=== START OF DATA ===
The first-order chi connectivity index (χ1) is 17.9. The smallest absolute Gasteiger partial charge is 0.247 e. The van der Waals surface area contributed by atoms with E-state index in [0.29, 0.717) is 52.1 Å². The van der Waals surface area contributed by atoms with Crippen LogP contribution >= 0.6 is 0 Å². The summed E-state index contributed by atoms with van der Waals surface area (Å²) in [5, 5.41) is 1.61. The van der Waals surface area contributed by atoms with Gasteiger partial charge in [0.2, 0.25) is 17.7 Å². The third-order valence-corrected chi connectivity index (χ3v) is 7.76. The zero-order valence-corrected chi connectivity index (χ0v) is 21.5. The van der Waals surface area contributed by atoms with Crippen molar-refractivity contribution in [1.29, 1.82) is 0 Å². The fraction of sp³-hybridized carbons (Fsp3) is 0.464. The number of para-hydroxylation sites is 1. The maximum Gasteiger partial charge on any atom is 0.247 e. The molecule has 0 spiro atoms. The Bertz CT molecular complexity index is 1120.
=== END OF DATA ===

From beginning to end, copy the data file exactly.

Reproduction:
The first-order chi connectivity index (χ1) is 17.9. The smallest absolute Gasteiger partial charge is 0.247 e. The van der Waals surface area contributed by atoms with E-state index in [0.29, 0.717) is 52.1 Å². The van der Waals surface area contributed by atoms with Crippen LogP contribution >= 0.6 is 0 Å². The summed E-state index contributed by atoms with van der Waals surface area (Å²) in [5, 5.41) is 1.61. The van der Waals surface area contributed by atoms with Gasteiger partial charge in [0.2, 0.25) is 17.7 Å². The third-order valence-corrected chi connectivity index (χ3v) is 7.76. The zero-order valence-corrected chi connectivity index (χ0v) is 21.5. The van der Waals surface area contributed by atoms with Crippen molar-refractivity contribution in [1.29, 1.82) is 0 Å². The fraction of sp³-hybridized carbons (Fsp3) is 0.464. The number of para-hydroxylation sites is 1. The maximum Gasteiger partial charge on any atom is 0.247 e. The molecule has 0 spiro atoms. The Bertz CT molecular complexity index is 1120.